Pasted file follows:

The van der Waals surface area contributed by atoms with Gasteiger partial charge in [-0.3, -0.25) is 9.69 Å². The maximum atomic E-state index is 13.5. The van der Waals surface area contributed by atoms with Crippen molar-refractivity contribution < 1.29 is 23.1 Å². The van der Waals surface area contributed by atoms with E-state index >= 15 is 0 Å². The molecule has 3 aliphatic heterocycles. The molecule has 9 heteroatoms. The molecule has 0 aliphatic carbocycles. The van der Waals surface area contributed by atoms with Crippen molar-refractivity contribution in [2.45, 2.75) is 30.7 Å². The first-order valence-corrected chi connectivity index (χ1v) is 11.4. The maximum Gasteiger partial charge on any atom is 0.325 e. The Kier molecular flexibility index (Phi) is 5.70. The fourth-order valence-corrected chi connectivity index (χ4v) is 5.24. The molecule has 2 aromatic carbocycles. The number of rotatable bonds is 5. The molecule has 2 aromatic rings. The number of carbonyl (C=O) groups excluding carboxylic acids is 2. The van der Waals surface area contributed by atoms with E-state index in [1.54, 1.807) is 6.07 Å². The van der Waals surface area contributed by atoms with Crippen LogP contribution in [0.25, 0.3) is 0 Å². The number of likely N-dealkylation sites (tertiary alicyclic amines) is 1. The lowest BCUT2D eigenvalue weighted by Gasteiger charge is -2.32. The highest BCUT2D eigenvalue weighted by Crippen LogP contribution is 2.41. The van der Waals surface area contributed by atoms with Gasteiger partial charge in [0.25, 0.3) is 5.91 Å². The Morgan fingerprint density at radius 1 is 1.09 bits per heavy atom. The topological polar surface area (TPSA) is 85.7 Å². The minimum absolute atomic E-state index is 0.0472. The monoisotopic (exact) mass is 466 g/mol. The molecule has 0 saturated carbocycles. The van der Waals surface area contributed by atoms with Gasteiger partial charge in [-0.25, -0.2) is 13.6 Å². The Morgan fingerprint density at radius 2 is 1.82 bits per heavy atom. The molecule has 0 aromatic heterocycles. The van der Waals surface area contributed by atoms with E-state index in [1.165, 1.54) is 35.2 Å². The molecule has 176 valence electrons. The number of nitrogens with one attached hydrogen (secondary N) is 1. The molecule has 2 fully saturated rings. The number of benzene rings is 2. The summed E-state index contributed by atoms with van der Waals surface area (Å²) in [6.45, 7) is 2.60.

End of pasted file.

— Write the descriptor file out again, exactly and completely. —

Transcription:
The van der Waals surface area contributed by atoms with Gasteiger partial charge in [-0.3, -0.25) is 9.69 Å². The maximum atomic E-state index is 13.5. The van der Waals surface area contributed by atoms with Crippen molar-refractivity contribution < 1.29 is 23.1 Å². The van der Waals surface area contributed by atoms with E-state index >= 15 is 0 Å². The molecule has 3 aliphatic heterocycles. The molecule has 9 heteroatoms. The molecule has 0 aliphatic carbocycles. The van der Waals surface area contributed by atoms with Crippen molar-refractivity contribution in [2.45, 2.75) is 30.7 Å². The first-order valence-corrected chi connectivity index (χ1v) is 11.4. The maximum Gasteiger partial charge on any atom is 0.325 e. The Kier molecular flexibility index (Phi) is 5.70. The fourth-order valence-corrected chi connectivity index (χ4v) is 5.24. The molecule has 2 aromatic carbocycles. The number of rotatable bonds is 5. The molecule has 2 aromatic rings. The number of carbonyl (C=O) groups excluding carboxylic acids is 2. The van der Waals surface area contributed by atoms with E-state index in [1.54, 1.807) is 6.07 Å². The van der Waals surface area contributed by atoms with Crippen LogP contribution in [0.25, 0.3) is 0 Å². The number of likely N-dealkylation sites (tertiary alicyclic amines) is 1. The lowest BCUT2D eigenvalue weighted by Gasteiger charge is -2.32. The highest BCUT2D eigenvalue weighted by Crippen LogP contribution is 2.41. The van der Waals surface area contributed by atoms with Gasteiger partial charge in [0.25, 0.3) is 5.91 Å². The Morgan fingerprint density at radius 1 is 1.09 bits per heavy atom. The topological polar surface area (TPSA) is 85.7 Å². The minimum absolute atomic E-state index is 0.0472. The monoisotopic (exact) mass is 466 g/mol. The molecule has 0 saturated carbocycles. The van der Waals surface area contributed by atoms with Gasteiger partial charge in [-0.25, -0.2) is 13.6 Å². The Morgan fingerprint density at radius 2 is 1.82 bits per heavy atom. The molecule has 0 aromatic heterocycles. The van der Waals surface area contributed by atoms with E-state index in [1.165, 1.54) is 35.2 Å². The molecule has 176 valence electrons. The number of nitrogens with one attached hydrogen (secondary N) is 1. The molecule has 2 fully saturated rings. The number of benzene rings is 2. The summed E-state index contributed by atoms with van der Waals surface area (Å²) in [6.45, 7) is 2.60.